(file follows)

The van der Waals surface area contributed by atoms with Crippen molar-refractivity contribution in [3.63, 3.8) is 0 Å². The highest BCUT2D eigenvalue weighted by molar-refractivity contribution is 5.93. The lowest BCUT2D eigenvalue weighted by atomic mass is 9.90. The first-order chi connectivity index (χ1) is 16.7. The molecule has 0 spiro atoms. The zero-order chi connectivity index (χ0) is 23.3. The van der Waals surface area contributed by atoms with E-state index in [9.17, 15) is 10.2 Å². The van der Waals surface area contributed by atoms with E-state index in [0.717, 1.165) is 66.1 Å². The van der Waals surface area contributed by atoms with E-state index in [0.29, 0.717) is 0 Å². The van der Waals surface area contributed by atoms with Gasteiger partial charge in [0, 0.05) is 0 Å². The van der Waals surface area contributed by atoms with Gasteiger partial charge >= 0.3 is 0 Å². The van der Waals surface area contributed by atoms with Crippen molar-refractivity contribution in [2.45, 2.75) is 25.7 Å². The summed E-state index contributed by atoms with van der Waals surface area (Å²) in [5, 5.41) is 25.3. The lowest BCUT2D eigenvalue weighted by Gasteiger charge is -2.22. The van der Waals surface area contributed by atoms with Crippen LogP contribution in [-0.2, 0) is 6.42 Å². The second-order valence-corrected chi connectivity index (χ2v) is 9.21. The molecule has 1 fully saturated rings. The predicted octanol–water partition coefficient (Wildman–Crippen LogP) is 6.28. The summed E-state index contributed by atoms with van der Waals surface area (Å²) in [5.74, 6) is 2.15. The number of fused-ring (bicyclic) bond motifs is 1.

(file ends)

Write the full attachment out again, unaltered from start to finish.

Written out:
The van der Waals surface area contributed by atoms with Crippen molar-refractivity contribution in [3.63, 3.8) is 0 Å². The highest BCUT2D eigenvalue weighted by molar-refractivity contribution is 5.93. The lowest BCUT2D eigenvalue weighted by atomic mass is 9.90. The first-order chi connectivity index (χ1) is 16.7. The molecule has 0 spiro atoms. The zero-order chi connectivity index (χ0) is 23.3. The van der Waals surface area contributed by atoms with E-state index in [9.17, 15) is 10.2 Å². The van der Waals surface area contributed by atoms with E-state index in [0.717, 1.165) is 66.1 Å². The van der Waals surface area contributed by atoms with E-state index in [0.29, 0.717) is 0 Å². The van der Waals surface area contributed by atoms with Gasteiger partial charge in [0, 0.05) is 0 Å². The van der Waals surface area contributed by atoms with Gasteiger partial charge >= 0.3 is 0 Å². The van der Waals surface area contributed by atoms with Crippen molar-refractivity contribution in [2.45, 2.75) is 25.7 Å². The summed E-state index contributed by atoms with van der Waals surface area (Å²) in [5, 5.41) is 25.3. The lowest BCUT2D eigenvalue weighted by Gasteiger charge is -2.22. The van der Waals surface area contributed by atoms with Crippen LogP contribution in [-0.2, 0) is 6.42 Å². The second-order valence-corrected chi connectivity index (χ2v) is 9.21. The molecule has 1 fully saturated rings. The predicted octanol–water partition coefficient (Wildman–Crippen LogP) is 6.28. The summed E-state index contributed by atoms with van der Waals surface area (Å²) in [5.74, 6) is 2.15. The number of fused-ring (bicyclic) bond motifs is 1.